During the Second World War over 1.5 million of women found themselves thrust into a male working world, having to learn new skills within a matter of weeks. Their contribution to the war effort often remains unheralded, but it is without doubt that these women played a central role in an Allied victory.
Kathleen Church-Bliss and Elsie Whiteman were two such women, who volunteered for war work and after a training course in engineering found themselves in an aircraft components factory. Thrown into a whole new world of industrial work, they kept a joint diary providing a unique insight into life in a wartime factory. It tells the tale of the poor conditions suffered on the factory floor, as well as the general disorganisation and bad management of this essential part of the war effort. They also describe how war work opened up a whole new world of social freedom for many women.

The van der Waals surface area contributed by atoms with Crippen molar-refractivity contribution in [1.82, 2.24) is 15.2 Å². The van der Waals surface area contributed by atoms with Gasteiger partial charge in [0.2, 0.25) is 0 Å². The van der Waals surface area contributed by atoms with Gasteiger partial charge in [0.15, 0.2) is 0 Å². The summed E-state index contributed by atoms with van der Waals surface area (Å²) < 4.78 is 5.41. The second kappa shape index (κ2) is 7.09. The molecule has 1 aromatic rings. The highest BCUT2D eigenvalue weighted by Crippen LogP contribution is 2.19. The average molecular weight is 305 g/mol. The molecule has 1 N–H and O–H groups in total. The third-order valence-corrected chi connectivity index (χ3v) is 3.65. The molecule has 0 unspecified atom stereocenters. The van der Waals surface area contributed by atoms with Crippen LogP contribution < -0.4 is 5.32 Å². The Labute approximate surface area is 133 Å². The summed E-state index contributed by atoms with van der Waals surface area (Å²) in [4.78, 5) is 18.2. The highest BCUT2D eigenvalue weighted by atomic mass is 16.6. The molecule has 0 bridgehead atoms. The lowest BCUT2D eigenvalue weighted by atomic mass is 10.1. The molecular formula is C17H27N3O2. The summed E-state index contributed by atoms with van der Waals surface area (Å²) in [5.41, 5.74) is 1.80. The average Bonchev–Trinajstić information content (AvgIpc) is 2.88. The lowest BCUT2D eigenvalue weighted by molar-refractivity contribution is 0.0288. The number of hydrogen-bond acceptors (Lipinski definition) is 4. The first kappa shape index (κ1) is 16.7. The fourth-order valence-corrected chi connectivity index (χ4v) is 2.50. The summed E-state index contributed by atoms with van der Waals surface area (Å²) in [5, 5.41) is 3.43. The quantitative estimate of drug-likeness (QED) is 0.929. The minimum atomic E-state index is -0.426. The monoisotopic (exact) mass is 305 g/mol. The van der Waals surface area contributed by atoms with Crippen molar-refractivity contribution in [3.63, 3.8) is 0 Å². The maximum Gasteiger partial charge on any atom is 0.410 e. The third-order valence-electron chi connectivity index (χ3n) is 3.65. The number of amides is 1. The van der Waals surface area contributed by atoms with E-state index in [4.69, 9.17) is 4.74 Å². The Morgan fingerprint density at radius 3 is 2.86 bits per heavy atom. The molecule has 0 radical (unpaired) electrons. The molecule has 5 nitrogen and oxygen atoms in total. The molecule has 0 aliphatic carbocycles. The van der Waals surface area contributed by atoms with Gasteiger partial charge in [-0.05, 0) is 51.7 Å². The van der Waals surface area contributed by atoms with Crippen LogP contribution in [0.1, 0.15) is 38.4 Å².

This diary, tragic and humorous, brings women's war work vividly to life.